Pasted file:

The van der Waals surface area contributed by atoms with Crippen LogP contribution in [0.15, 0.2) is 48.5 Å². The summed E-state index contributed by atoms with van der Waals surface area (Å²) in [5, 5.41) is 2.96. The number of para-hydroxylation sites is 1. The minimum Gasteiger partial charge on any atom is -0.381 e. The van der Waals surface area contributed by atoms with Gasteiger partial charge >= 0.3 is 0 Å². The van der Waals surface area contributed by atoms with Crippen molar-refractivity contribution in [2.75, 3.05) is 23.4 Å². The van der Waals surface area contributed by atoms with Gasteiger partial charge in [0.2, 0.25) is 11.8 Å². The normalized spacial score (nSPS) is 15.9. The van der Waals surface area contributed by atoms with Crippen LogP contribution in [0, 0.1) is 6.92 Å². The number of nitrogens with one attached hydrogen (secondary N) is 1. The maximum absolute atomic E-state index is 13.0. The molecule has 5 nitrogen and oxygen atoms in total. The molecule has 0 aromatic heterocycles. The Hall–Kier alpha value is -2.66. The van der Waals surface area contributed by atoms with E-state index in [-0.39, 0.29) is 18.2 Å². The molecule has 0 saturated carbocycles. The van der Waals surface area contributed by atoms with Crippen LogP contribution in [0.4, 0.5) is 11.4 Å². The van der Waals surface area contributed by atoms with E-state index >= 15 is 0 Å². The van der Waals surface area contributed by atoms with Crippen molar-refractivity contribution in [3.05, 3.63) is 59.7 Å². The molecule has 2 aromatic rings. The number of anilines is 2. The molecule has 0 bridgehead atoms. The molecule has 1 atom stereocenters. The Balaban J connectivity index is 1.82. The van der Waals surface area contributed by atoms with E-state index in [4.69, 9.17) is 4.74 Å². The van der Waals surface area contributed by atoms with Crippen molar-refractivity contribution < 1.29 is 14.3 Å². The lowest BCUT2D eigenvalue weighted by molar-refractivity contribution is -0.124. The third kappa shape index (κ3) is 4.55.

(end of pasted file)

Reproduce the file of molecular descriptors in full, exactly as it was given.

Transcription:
The van der Waals surface area contributed by atoms with Crippen LogP contribution in [0.15, 0.2) is 48.5 Å². The summed E-state index contributed by atoms with van der Waals surface area (Å²) in [5, 5.41) is 2.96. The number of para-hydroxylation sites is 1. The minimum Gasteiger partial charge on any atom is -0.381 e. The van der Waals surface area contributed by atoms with Gasteiger partial charge >= 0.3 is 0 Å². The van der Waals surface area contributed by atoms with Crippen molar-refractivity contribution in [2.75, 3.05) is 23.4 Å². The van der Waals surface area contributed by atoms with Gasteiger partial charge in [0.2, 0.25) is 11.8 Å². The normalized spacial score (nSPS) is 15.9. The van der Waals surface area contributed by atoms with Crippen LogP contribution in [0, 0.1) is 6.92 Å². The number of nitrogens with one attached hydrogen (secondary N) is 1. The maximum absolute atomic E-state index is 13.0. The molecule has 5 nitrogen and oxygen atoms in total. The molecule has 0 aromatic heterocycles. The Hall–Kier alpha value is -2.66. The van der Waals surface area contributed by atoms with E-state index in [-0.39, 0.29) is 18.2 Å². The molecule has 0 saturated carbocycles. The van der Waals surface area contributed by atoms with Crippen LogP contribution in [0.4, 0.5) is 11.4 Å². The van der Waals surface area contributed by atoms with E-state index >= 15 is 0 Å². The van der Waals surface area contributed by atoms with Crippen molar-refractivity contribution in [3.05, 3.63) is 59.7 Å². The molecule has 2 aromatic rings. The number of anilines is 2. The molecule has 0 bridgehead atoms. The molecule has 1 atom stereocenters. The Balaban J connectivity index is 1.82. The van der Waals surface area contributed by atoms with E-state index in [4.69, 9.17) is 4.74 Å². The van der Waals surface area contributed by atoms with Crippen molar-refractivity contribution < 1.29 is 14.3 Å². The lowest BCUT2D eigenvalue weighted by molar-refractivity contribution is -0.124. The third kappa shape index (κ3) is 4.55.